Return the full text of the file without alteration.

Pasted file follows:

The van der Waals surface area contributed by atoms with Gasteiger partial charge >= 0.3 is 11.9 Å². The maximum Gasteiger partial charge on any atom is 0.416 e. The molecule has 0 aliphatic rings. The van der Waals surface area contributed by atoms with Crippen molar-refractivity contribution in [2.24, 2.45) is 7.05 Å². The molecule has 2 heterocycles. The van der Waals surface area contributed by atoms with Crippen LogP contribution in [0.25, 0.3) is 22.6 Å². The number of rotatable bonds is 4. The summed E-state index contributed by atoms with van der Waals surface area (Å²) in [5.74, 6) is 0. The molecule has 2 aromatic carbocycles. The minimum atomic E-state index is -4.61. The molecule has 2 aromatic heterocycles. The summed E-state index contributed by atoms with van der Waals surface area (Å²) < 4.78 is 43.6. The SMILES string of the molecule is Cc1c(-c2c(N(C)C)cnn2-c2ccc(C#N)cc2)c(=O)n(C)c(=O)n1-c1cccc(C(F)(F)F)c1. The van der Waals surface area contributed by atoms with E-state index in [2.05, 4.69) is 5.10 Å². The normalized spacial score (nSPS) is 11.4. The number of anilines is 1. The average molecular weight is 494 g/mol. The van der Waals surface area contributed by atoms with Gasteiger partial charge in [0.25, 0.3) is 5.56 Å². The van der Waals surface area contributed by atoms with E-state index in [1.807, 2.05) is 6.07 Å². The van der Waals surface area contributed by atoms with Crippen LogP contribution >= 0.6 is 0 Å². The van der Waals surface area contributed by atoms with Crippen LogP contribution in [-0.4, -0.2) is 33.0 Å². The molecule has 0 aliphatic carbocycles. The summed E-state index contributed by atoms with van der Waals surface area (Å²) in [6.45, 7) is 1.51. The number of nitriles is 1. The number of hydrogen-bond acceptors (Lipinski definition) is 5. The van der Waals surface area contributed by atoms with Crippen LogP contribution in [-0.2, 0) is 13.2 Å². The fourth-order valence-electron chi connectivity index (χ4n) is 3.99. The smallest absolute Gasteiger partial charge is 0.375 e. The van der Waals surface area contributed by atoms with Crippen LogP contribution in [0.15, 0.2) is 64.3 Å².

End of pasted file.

The van der Waals surface area contributed by atoms with Gasteiger partial charge >= 0.3 is 11.9 Å². The maximum Gasteiger partial charge on any atom is 0.416 e. The molecule has 0 aliphatic rings. The van der Waals surface area contributed by atoms with Crippen molar-refractivity contribution in [2.24, 2.45) is 7.05 Å². The molecule has 2 heterocycles. The van der Waals surface area contributed by atoms with Crippen LogP contribution in [0.25, 0.3) is 22.6 Å². The number of rotatable bonds is 4. The summed E-state index contributed by atoms with van der Waals surface area (Å²) in [5.74, 6) is 0. The molecule has 2 aromatic carbocycles. The minimum atomic E-state index is -4.61. The molecule has 2 aromatic heterocycles. The summed E-state index contributed by atoms with van der Waals surface area (Å²) < 4.78 is 43.6. The SMILES string of the molecule is Cc1c(-c2c(N(C)C)cnn2-c2ccc(C#N)cc2)c(=O)n(C)c(=O)n1-c1cccc(C(F)(F)F)c1. The van der Waals surface area contributed by atoms with E-state index in [2.05, 4.69) is 5.10 Å². The normalized spacial score (nSPS) is 11.4. The number of anilines is 1. The average molecular weight is 494 g/mol. The van der Waals surface area contributed by atoms with Gasteiger partial charge in [0.25, 0.3) is 5.56 Å². The van der Waals surface area contributed by atoms with E-state index in [1.807, 2.05) is 6.07 Å². The van der Waals surface area contributed by atoms with Crippen LogP contribution >= 0.6 is 0 Å². The van der Waals surface area contributed by atoms with Crippen LogP contribution in [-0.4, -0.2) is 33.0 Å². The molecule has 0 aliphatic carbocycles. The summed E-state index contributed by atoms with van der Waals surface area (Å²) in [6.45, 7) is 1.51. The number of nitriles is 1. The number of hydrogen-bond acceptors (Lipinski definition) is 5. The van der Waals surface area contributed by atoms with Crippen LogP contribution in [-0.2, 0) is 13.2 Å². The fourth-order valence-electron chi connectivity index (χ4n) is 3.99. The smallest absolute Gasteiger partial charge is 0.375 e. The van der Waals surface area contributed by atoms with Crippen LogP contribution in [0.15, 0.2) is 64.3 Å².